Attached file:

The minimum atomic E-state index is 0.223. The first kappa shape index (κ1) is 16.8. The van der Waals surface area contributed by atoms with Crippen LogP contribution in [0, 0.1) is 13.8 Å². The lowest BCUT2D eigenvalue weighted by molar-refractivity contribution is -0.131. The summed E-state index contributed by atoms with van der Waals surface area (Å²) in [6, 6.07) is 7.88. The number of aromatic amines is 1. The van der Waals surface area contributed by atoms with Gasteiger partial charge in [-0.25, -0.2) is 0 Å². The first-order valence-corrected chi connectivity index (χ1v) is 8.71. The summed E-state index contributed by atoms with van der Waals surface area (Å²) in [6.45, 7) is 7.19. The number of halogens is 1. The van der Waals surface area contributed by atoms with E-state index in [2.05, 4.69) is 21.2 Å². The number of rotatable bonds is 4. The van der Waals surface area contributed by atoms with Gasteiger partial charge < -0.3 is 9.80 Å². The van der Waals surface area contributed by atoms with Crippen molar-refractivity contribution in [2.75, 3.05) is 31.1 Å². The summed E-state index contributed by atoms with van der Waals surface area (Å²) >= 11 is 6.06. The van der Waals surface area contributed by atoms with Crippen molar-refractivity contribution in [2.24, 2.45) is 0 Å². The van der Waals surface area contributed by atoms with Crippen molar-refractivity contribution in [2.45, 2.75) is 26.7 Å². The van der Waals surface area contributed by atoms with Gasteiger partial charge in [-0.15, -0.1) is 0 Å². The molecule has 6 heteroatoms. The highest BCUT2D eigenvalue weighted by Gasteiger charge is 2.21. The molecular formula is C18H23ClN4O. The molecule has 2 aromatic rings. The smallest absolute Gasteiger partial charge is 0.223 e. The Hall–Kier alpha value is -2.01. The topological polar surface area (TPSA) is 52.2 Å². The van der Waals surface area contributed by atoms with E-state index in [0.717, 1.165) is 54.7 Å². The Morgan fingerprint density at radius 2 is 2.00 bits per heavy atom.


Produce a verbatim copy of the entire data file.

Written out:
The minimum atomic E-state index is 0.223. The first kappa shape index (κ1) is 16.8. The van der Waals surface area contributed by atoms with Crippen LogP contribution in [0, 0.1) is 13.8 Å². The lowest BCUT2D eigenvalue weighted by molar-refractivity contribution is -0.131. The summed E-state index contributed by atoms with van der Waals surface area (Å²) in [6, 6.07) is 7.88. The number of aromatic amines is 1. The van der Waals surface area contributed by atoms with Gasteiger partial charge in [-0.25, -0.2) is 0 Å². The first-order valence-corrected chi connectivity index (χ1v) is 8.71. The summed E-state index contributed by atoms with van der Waals surface area (Å²) in [6.45, 7) is 7.19. The number of halogens is 1. The van der Waals surface area contributed by atoms with E-state index in [2.05, 4.69) is 21.2 Å². The number of rotatable bonds is 4. The van der Waals surface area contributed by atoms with Gasteiger partial charge < -0.3 is 9.80 Å². The van der Waals surface area contributed by atoms with Crippen molar-refractivity contribution in [2.75, 3.05) is 31.1 Å². The summed E-state index contributed by atoms with van der Waals surface area (Å²) >= 11 is 6.06. The van der Waals surface area contributed by atoms with Crippen molar-refractivity contribution in [2.24, 2.45) is 0 Å². The van der Waals surface area contributed by atoms with Crippen molar-refractivity contribution in [2.45, 2.75) is 26.7 Å². The van der Waals surface area contributed by atoms with Gasteiger partial charge in [-0.15, -0.1) is 0 Å². The molecule has 6 heteroatoms. The highest BCUT2D eigenvalue weighted by Gasteiger charge is 2.21. The molecular formula is C18H23ClN4O. The molecule has 2 aromatic rings. The smallest absolute Gasteiger partial charge is 0.223 e. The Hall–Kier alpha value is -2.01. The topological polar surface area (TPSA) is 52.2 Å². The van der Waals surface area contributed by atoms with E-state index in [0.717, 1.165) is 54.7 Å². The Morgan fingerprint density at radius 2 is 2.00 bits per heavy atom.